The jīva has a form in Goloka Vṛndāvana, but only in the sense that it identifies with that form; the form remains external to it. This is similar to the jīva’s situation in the material body. But the form in Goloka is eternal and not material. As such, it can well be considered to have become ‘inherent’ to the jīva in the sense that it is permanent. But the jīva’s form is made of Śrī Kṛṣṇa’s svarūpa-śakti. This fundamental fact does not change.
4 / 10
Is the jīva free to choose his svarūpa, or is it predetermined?
Learn more: Mind’s Nature, Mood of Service, Siddha Svarūpa
5 / 10
How is it decided which siddhā-deha is gifted to a particular jīva?
The jīva’s bhāva or loving mood for Śrī Kṛṣṇa decides the form to be attained in Goloka. This bhāva is received through the agency of the guru. That is, disciples get the bhāva that their gurus have, who received it in turn from their gurus. As such, there is no choice in the matter.
Learn more: Relation between Jiva and Siddha Deha
6 / 10
Can one who has attained dāsya-rasa in Vaikuṇṭha still aspire for and attain a mañjarī-svarūpa in Goloka Vṛndāvana?
Learn more: Presence of Paramatma, Spiritual Destinations
7 / 10
Can a Gaudīya Vaiṣṇava can have two siddha-svarūpas?
Our ācāryas like Srī Rūpa Gosvāmī have their mañjarī svarūpas. They are also part of Gaura-līlā. This implies that a Gaudīya Vaiṣṇava can have two siddha-svarūpas, one in Gaura-līlā and one in Kṛṣṇa-līlā.
Learn more: Expansion of the Siddha-svarupa
8 / 10
What are Kṛṣṇa’s sakhās (friends) in Goloka called?
Jīva is taṭastha śakti, both nitya-mukta as well as nitya-baddha. Kṛṣṇa’s friends in Goloka are not nitya-mukta-jīvas. They are nitya-mukta parṣadas.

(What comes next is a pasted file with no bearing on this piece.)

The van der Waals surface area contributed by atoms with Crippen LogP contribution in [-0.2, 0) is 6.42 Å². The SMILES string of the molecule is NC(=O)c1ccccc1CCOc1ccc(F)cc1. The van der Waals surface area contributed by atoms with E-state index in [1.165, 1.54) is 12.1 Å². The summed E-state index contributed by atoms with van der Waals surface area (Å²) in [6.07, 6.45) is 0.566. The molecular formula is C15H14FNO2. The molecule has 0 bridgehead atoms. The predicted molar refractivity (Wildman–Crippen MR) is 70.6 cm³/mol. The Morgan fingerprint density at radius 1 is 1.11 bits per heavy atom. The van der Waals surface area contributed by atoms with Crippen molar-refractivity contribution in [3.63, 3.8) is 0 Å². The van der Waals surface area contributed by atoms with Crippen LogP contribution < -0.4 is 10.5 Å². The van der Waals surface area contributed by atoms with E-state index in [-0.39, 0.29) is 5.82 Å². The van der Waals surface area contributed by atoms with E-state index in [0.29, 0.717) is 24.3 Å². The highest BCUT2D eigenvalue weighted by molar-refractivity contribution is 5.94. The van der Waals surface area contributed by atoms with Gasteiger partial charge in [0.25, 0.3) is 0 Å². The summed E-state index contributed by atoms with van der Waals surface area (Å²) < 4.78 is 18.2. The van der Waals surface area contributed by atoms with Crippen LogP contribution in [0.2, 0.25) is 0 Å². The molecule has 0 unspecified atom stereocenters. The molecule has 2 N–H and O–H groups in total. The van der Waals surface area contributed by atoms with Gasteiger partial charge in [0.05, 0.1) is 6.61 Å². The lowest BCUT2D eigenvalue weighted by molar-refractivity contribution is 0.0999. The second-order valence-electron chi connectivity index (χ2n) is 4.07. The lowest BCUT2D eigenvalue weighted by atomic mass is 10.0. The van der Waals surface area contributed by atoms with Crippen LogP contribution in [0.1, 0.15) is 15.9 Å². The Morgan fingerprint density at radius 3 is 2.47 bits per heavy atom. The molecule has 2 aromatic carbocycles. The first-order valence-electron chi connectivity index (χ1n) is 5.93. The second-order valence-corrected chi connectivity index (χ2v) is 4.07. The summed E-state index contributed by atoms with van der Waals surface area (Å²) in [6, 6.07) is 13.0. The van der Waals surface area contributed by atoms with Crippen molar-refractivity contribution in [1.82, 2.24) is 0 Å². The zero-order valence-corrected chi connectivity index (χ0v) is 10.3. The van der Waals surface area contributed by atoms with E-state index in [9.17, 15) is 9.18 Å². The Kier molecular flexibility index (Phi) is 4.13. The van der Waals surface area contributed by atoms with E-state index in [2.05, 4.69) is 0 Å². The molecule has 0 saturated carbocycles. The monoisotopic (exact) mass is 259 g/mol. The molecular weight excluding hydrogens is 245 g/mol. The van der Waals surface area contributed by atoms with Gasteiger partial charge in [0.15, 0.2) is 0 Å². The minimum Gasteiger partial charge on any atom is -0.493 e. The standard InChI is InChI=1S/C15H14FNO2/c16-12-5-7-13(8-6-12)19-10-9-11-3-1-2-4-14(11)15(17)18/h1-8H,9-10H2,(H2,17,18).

Learn more: Mukta-jīvas, Paramātmā-Aspect.
9 / 10
What is Bhāva-bhakti?
Bhāva-bhakti is the first sprout of prema, or pure love of Bhagavān. It is the seventh of the eight stages of development of the bhakti-latā, the creeper of devotion.
In this stage of bhakti, śuddha-sattva, or the essence of Bhagavān’s intrinsic potency consisting of consciousness and bliss, is transmitted into the heart of the practicing devotee from the heart of one of Bhagavān’s eternal associates. It softens the heart by different kinds of taste.
Bhāva-bhakti is also said to be the fruit of sādhana-bhakti, not as a causal effect, but rather as the blossoming of the very same potency into an existential state of being and awareness within the receptacle of the heart.
10 / 10
According to the Uttara-khaṇḍa of Padma Purāṇa, which of the following is a synonym for Vaikuṇṭha?
Uttara-khaṇḍa of Padma Purāṇa, lists a number of synonyms for Vaikuṇṭha, including mokṣa (liberation), paraṁ padam (the supreme destination), liṅga (the signifier), amṛta (immortality) and viṣṇu-mandira (the abode of Viṣṇu)